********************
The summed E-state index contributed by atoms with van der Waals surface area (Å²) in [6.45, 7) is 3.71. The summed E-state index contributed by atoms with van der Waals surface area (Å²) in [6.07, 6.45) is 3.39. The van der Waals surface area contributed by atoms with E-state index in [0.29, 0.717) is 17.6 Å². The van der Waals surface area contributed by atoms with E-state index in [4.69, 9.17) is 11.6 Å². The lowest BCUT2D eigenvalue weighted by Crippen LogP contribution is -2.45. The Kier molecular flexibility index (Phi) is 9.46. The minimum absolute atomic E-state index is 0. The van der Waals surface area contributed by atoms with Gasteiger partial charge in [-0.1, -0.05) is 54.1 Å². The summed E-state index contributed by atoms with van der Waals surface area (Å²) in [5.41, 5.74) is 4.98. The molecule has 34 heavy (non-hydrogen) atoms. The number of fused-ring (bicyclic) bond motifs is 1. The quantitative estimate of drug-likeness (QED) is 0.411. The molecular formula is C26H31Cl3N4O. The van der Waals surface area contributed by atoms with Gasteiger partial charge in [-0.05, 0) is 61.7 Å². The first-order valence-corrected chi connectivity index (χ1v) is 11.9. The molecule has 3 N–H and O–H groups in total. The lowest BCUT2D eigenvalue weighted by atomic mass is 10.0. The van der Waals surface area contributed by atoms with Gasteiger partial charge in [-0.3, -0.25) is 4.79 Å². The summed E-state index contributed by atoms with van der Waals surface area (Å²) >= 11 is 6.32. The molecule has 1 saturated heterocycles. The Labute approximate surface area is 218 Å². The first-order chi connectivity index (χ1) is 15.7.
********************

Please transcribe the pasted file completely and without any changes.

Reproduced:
The summed E-state index contributed by atoms with van der Waals surface area (Å²) in [6.45, 7) is 3.71. The summed E-state index contributed by atoms with van der Waals surface area (Å²) in [6.07, 6.45) is 3.39. The van der Waals surface area contributed by atoms with E-state index in [0.29, 0.717) is 17.6 Å². The van der Waals surface area contributed by atoms with E-state index in [4.69, 9.17) is 11.6 Å². The lowest BCUT2D eigenvalue weighted by Crippen LogP contribution is -2.45. The Kier molecular flexibility index (Phi) is 9.46. The minimum absolute atomic E-state index is 0. The van der Waals surface area contributed by atoms with Gasteiger partial charge in [-0.1, -0.05) is 54.1 Å². The summed E-state index contributed by atoms with van der Waals surface area (Å²) in [5.41, 5.74) is 4.98. The molecule has 34 heavy (non-hydrogen) atoms. The number of fused-ring (bicyclic) bond motifs is 1. The quantitative estimate of drug-likeness (QED) is 0.411. The molecular formula is C26H31Cl3N4O. The van der Waals surface area contributed by atoms with Gasteiger partial charge in [-0.05, 0) is 61.7 Å². The first-order valence-corrected chi connectivity index (χ1v) is 11.9. The molecule has 3 N–H and O–H groups in total. The lowest BCUT2D eigenvalue weighted by atomic mass is 10.0. The van der Waals surface area contributed by atoms with Gasteiger partial charge in [-0.3, -0.25) is 4.79 Å². The summed E-state index contributed by atoms with van der Waals surface area (Å²) >= 11 is 6.32. The molecule has 1 saturated heterocycles. The Labute approximate surface area is 218 Å². The first-order chi connectivity index (χ1) is 15.7.